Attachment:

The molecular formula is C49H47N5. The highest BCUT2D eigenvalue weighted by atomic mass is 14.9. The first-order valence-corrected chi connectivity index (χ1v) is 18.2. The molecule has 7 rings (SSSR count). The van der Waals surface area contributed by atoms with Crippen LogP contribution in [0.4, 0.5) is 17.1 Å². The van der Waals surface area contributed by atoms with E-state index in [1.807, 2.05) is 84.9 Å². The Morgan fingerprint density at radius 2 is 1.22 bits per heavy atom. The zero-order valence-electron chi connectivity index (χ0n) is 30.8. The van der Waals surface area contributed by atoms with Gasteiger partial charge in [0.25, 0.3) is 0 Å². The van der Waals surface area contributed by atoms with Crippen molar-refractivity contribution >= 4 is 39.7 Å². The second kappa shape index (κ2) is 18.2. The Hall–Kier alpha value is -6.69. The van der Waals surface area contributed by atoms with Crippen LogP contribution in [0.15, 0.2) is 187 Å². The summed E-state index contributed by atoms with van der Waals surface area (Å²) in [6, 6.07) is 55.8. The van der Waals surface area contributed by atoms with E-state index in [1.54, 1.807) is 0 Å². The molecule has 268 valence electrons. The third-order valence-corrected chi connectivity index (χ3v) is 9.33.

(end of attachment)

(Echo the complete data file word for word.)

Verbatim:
The molecular formula is C49H47N5. The highest BCUT2D eigenvalue weighted by atomic mass is 14.9. The first-order valence-corrected chi connectivity index (χ1v) is 18.2. The molecule has 7 rings (SSSR count). The van der Waals surface area contributed by atoms with Crippen LogP contribution in [0.4, 0.5) is 17.1 Å². The van der Waals surface area contributed by atoms with E-state index in [1.807, 2.05) is 84.9 Å². The Morgan fingerprint density at radius 2 is 1.22 bits per heavy atom. The zero-order valence-electron chi connectivity index (χ0n) is 30.8. The van der Waals surface area contributed by atoms with Gasteiger partial charge in [0.25, 0.3) is 0 Å². The van der Waals surface area contributed by atoms with Crippen molar-refractivity contribution >= 4 is 39.7 Å². The second kappa shape index (κ2) is 18.2. The Hall–Kier alpha value is -6.69. The van der Waals surface area contributed by atoms with Crippen LogP contribution in [0.15, 0.2) is 187 Å². The summed E-state index contributed by atoms with van der Waals surface area (Å²) in [6, 6.07) is 55.8. The van der Waals surface area contributed by atoms with E-state index in [1.54, 1.807) is 0 Å². The molecule has 268 valence electrons. The third-order valence-corrected chi connectivity index (χ3v) is 9.33.